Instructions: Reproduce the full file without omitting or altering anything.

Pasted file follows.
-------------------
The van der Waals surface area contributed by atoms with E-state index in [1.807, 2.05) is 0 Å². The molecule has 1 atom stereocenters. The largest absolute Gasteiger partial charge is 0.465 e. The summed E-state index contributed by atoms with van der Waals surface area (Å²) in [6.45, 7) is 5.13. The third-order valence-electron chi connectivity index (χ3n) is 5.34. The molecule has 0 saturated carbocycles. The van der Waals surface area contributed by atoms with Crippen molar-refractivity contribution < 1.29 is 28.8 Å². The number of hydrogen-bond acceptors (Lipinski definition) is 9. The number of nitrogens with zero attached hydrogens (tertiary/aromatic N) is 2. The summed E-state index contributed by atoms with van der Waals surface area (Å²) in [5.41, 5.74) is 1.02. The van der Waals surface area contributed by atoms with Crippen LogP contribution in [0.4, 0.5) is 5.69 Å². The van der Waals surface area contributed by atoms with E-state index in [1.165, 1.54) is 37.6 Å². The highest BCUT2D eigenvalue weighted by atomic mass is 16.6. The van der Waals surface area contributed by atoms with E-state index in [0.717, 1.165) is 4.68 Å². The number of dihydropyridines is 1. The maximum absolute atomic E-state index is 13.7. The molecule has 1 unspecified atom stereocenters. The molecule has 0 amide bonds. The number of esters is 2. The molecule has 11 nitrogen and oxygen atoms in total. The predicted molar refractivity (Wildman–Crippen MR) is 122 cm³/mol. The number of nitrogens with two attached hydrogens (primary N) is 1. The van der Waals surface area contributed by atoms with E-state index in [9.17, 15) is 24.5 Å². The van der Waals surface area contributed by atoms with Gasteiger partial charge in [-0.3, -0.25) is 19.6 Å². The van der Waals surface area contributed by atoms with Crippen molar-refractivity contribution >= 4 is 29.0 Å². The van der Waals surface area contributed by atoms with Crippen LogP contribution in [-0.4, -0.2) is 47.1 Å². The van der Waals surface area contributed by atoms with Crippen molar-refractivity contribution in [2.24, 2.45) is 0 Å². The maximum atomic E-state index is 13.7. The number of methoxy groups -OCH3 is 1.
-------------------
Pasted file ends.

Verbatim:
The van der Waals surface area contributed by atoms with E-state index in [1.807, 2.05) is 0 Å². The molecule has 1 atom stereocenters. The largest absolute Gasteiger partial charge is 0.465 e. The summed E-state index contributed by atoms with van der Waals surface area (Å²) in [6.45, 7) is 5.13. The third-order valence-electron chi connectivity index (χ3n) is 5.34. The molecule has 0 saturated carbocycles. The van der Waals surface area contributed by atoms with Crippen molar-refractivity contribution < 1.29 is 28.8 Å². The number of hydrogen-bond acceptors (Lipinski definition) is 9. The number of nitrogens with zero attached hydrogens (tertiary/aromatic N) is 2. The summed E-state index contributed by atoms with van der Waals surface area (Å²) in [5.41, 5.74) is 1.02. The van der Waals surface area contributed by atoms with Crippen LogP contribution in [0.4, 0.5) is 5.69 Å². The van der Waals surface area contributed by atoms with E-state index in [1.165, 1.54) is 37.6 Å². The highest BCUT2D eigenvalue weighted by atomic mass is 16.6. The van der Waals surface area contributed by atoms with E-state index in [0.717, 1.165) is 4.68 Å². The number of dihydropyridines is 1. The maximum absolute atomic E-state index is 13.7. The molecule has 1 unspecified atom stereocenters. The molecule has 0 amide bonds. The number of esters is 2. The molecule has 11 nitrogen and oxygen atoms in total. The predicted molar refractivity (Wildman–Crippen MR) is 122 cm³/mol. The number of nitrogens with two attached hydrogens (primary N) is 1. The van der Waals surface area contributed by atoms with E-state index in [9.17, 15) is 24.5 Å². The van der Waals surface area contributed by atoms with Gasteiger partial charge in [-0.3, -0.25) is 19.6 Å². The van der Waals surface area contributed by atoms with Crippen molar-refractivity contribution >= 4 is 29.0 Å². The van der Waals surface area contributed by atoms with Crippen LogP contribution in [-0.4, -0.2) is 47.1 Å². The van der Waals surface area contributed by atoms with Crippen molar-refractivity contribution in [2.24, 2.45) is 0 Å². The maximum atomic E-state index is 13.7. The number of methoxy groups -OCH3 is 1.